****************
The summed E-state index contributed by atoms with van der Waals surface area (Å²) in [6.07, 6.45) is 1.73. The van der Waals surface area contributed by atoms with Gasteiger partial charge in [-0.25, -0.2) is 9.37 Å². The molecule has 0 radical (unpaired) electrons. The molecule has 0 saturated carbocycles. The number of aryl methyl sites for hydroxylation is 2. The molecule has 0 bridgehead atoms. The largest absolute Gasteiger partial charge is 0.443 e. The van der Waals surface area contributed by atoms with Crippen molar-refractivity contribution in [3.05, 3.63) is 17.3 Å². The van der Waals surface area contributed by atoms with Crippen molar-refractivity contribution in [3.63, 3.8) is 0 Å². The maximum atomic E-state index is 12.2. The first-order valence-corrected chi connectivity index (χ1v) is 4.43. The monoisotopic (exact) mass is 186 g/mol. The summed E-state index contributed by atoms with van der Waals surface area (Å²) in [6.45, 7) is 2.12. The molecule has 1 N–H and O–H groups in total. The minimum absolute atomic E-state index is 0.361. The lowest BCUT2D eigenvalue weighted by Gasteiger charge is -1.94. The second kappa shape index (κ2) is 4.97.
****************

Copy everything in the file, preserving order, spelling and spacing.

The summed E-state index contributed by atoms with van der Waals surface area (Å²) in [6.07, 6.45) is 1.73. The van der Waals surface area contributed by atoms with Gasteiger partial charge in [-0.25, -0.2) is 9.37 Å². The molecule has 0 radical (unpaired) electrons. The molecule has 0 saturated carbocycles. The number of aryl methyl sites for hydroxylation is 2. The molecule has 0 bridgehead atoms. The largest absolute Gasteiger partial charge is 0.443 e. The van der Waals surface area contributed by atoms with Crippen molar-refractivity contribution in [3.05, 3.63) is 17.3 Å². The van der Waals surface area contributed by atoms with Crippen molar-refractivity contribution in [3.63, 3.8) is 0 Å². The maximum atomic E-state index is 12.2. The first-order valence-corrected chi connectivity index (χ1v) is 4.43. The monoisotopic (exact) mass is 186 g/mol. The summed E-state index contributed by atoms with van der Waals surface area (Å²) in [6.45, 7) is 2.12. The molecule has 1 N–H and O–H groups in total. The minimum absolute atomic E-state index is 0.361. The lowest BCUT2D eigenvalue weighted by Gasteiger charge is -1.94. The second kappa shape index (κ2) is 4.97.